Tricking the devil is not easy and the inhabitants of Aachen did it twice

Tricking the devil is not easy and the inhabitants of Aachen did it twice!

1. The legend of the Aachener Dom

Doorlock at the Aachener Dom with Devil’s thumb (Source: Wiki Commons)

One winter morning the devil stepped on the streets of Aachen in human form. When he looked around there was no soul to be seen.

He walked past the frozen meadows until he reached the market, where the first carts of the day were selling baked chestnuts, smoked meats and cheese. The devil paid the butcher to slice a piece of meat and asked whether he knew how to get employed around the city.

The butcher told him the story about the cathedral, that was being built for emperor Carolus Magnus / Charlemagne and how the city council had to stop the construction, because the treasury ran out of cash. Since the emperor was going to return from his campaign against the Saxons the construction had to be finished shortly and the builders. Pleased to learn about the city’s problem the devil decided to visit the city council.

Draped in dark expensive clothes, the devil stood in the middle of the city’s finest assembly and offered to pay the remaining costs for the completion of the church. The inhabitants of Aachen studied his offer for a while and asked him what he expected in return. The devil smiled, opened his arms with a heartened lavish gesture and answered: “The first soul to enter the cathedral” and the inhabitants of Aachen accept it.

Only a few weeks later the church of Charlemagne / Carolus Magnus was ready and waiting for the emperor to return from the war. One more thing was left to be done, the city council was to leave an offering inside the church. Since the devil never explicitly stated that he desired a human soul, the wise men of Aachen captured a wolf in the forests nearby and let it loose in the church.

Excited to collect his debt the devil stormed from behind the massive bronze doors and saw the wolf’s soul in an instant. When he realized the trick it was already too late, he rushed out and slammed the doors in anger. Emerging in the daylight he could not take a single step further more, because his hand got stuck in the iron lock. Ashamed and enraged at his own helplessness the devil returned back to hell.

At this present-day a wolf statue on Aachener Dom exhibits at the entrance as a reminder of this legend. The famous doorlock confirms the earthly remains of the devil.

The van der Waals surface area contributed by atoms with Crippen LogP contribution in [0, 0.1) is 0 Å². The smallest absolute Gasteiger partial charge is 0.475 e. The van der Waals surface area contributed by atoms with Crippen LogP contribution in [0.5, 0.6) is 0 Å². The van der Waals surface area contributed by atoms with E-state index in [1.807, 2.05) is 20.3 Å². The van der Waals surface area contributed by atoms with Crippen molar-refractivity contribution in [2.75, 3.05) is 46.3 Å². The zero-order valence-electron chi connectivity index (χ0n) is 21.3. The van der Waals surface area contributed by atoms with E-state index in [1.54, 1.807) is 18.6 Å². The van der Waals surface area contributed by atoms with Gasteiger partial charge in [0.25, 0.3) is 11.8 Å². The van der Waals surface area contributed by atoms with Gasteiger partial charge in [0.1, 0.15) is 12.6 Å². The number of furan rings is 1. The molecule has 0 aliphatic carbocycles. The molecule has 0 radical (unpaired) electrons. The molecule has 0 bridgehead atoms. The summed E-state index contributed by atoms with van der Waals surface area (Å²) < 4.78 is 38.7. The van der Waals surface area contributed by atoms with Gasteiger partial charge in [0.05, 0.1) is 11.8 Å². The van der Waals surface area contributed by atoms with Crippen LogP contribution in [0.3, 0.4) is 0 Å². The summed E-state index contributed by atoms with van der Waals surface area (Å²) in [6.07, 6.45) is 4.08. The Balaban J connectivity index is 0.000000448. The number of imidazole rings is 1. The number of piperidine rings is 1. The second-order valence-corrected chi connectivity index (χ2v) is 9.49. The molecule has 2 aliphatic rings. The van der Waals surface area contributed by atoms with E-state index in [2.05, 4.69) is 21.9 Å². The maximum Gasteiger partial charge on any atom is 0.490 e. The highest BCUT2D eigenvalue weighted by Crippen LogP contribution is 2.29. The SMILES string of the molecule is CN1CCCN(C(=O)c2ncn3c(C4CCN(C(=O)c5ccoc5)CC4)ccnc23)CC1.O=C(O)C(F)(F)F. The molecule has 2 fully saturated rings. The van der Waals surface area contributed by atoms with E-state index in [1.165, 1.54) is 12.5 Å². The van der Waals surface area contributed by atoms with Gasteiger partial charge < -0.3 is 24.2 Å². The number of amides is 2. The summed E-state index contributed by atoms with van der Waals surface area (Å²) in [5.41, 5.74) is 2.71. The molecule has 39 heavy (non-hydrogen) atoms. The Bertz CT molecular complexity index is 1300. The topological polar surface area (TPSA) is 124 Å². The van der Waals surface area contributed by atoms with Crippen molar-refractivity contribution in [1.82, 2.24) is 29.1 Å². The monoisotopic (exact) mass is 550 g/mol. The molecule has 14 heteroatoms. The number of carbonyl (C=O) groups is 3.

2. The legend of Lousberg (hill) in Aachen

Statue of Devil and farmer’s woman in Lousberg, Aachen

Returning to hell the devil decided to prepare a plan to let the inhabitants of Aachen pay, what better way than by covering their beloved city with sand?

Without hesitation, the devil flew to the North Sea and filled two enormous sacks of sand. He slung them over his shoulder and disappeared into the night. On the way back to Aachen a birch tree punctured one of his sacks making the devil sprinkle particles of sand all over the dawning skies. Unwilling to give up, he flew faster and faster the sand rubbing against his eyes and the heavy sacks crushing his back until he could not bear it anymore and stopped at a crossroad to catch his breath.

As he was resting and evaluating the damage done to his load, an old farmer’s wife walked by. The devil brushed off his dusty clothes and he asked her how far Aachen was. The woman gave the stranger a glance noticing how his right leg ended in a hoof and instead of a hand, he had a terrible claw.

Unmoved and with a witty look on her face the woman pointed at the holes in her shoes and explained how she just bought them from the market in Aachen this morning and that she walked for so long, that they were already worn out. Little did the devil know that he was already standing next to the city walls.

Enraged, the devil howled at the farmers’s woman and with a terrible curse he threw the enormous sacks to the ground and disappeared, leaving behind a hill known at this present day as Lousberg.

A statue with the Devil and the farmer’s wife can be visited on the Lousberg hill. A plaque displayed at the devil’s feet says “De Oecher send der Düvel ze lous“, meaning “the people of Aachen are too clever for the devil”.